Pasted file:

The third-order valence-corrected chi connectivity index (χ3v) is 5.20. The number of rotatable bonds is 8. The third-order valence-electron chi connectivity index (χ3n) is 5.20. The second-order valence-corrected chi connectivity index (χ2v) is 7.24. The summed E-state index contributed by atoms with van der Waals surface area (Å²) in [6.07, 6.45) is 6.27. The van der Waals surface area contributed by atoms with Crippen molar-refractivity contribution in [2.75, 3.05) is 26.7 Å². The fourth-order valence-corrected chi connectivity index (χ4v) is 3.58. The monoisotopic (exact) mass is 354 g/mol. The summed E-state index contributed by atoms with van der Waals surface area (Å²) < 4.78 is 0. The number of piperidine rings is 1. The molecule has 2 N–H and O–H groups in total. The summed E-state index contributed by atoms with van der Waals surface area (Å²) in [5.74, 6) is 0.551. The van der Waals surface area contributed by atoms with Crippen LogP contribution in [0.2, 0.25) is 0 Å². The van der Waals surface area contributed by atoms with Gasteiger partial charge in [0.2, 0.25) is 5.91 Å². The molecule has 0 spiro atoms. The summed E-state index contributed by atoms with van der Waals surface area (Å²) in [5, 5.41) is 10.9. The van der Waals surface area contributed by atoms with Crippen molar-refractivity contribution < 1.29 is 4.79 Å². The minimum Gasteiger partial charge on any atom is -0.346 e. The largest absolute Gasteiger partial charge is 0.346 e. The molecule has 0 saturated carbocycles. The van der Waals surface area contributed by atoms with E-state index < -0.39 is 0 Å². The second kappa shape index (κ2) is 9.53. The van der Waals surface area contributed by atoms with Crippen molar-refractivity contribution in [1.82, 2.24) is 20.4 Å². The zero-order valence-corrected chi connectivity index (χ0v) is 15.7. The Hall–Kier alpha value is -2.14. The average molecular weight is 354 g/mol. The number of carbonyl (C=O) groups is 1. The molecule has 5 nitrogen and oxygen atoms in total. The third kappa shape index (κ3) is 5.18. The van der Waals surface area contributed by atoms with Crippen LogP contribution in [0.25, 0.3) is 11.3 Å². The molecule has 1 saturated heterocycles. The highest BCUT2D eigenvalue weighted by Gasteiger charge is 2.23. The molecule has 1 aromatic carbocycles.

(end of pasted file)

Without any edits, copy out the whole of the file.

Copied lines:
The third-order valence-corrected chi connectivity index (χ3v) is 5.20. The number of rotatable bonds is 8. The third-order valence-electron chi connectivity index (χ3n) is 5.20. The second-order valence-corrected chi connectivity index (χ2v) is 7.24. The summed E-state index contributed by atoms with van der Waals surface area (Å²) in [6.07, 6.45) is 6.27. The van der Waals surface area contributed by atoms with Crippen molar-refractivity contribution in [2.75, 3.05) is 26.7 Å². The fourth-order valence-corrected chi connectivity index (χ4v) is 3.58. The monoisotopic (exact) mass is 354 g/mol. The summed E-state index contributed by atoms with van der Waals surface area (Å²) < 4.78 is 0. The number of piperidine rings is 1. The molecule has 2 N–H and O–H groups in total. The summed E-state index contributed by atoms with van der Waals surface area (Å²) in [5.74, 6) is 0.551. The van der Waals surface area contributed by atoms with Crippen LogP contribution in [0.2, 0.25) is 0 Å². The van der Waals surface area contributed by atoms with Gasteiger partial charge in [0.2, 0.25) is 5.91 Å². The molecule has 0 spiro atoms. The summed E-state index contributed by atoms with van der Waals surface area (Å²) in [5, 5.41) is 10.9. The van der Waals surface area contributed by atoms with Crippen molar-refractivity contribution < 1.29 is 4.79 Å². The minimum Gasteiger partial charge on any atom is -0.346 e. The largest absolute Gasteiger partial charge is 0.346 e. The molecule has 0 saturated carbocycles. The van der Waals surface area contributed by atoms with E-state index < -0.39 is 0 Å². The second kappa shape index (κ2) is 9.53. The van der Waals surface area contributed by atoms with Crippen molar-refractivity contribution in [1.82, 2.24) is 20.4 Å². The zero-order valence-corrected chi connectivity index (χ0v) is 15.7. The Hall–Kier alpha value is -2.14. The average molecular weight is 354 g/mol. The number of carbonyl (C=O) groups is 1. The molecule has 5 nitrogen and oxygen atoms in total. The third kappa shape index (κ3) is 5.18. The van der Waals surface area contributed by atoms with Crippen LogP contribution in [0.25, 0.3) is 11.3 Å². The molecule has 1 saturated heterocycles. The highest BCUT2D eigenvalue weighted by Gasteiger charge is 2.23. The molecule has 1 aromatic carbocycles.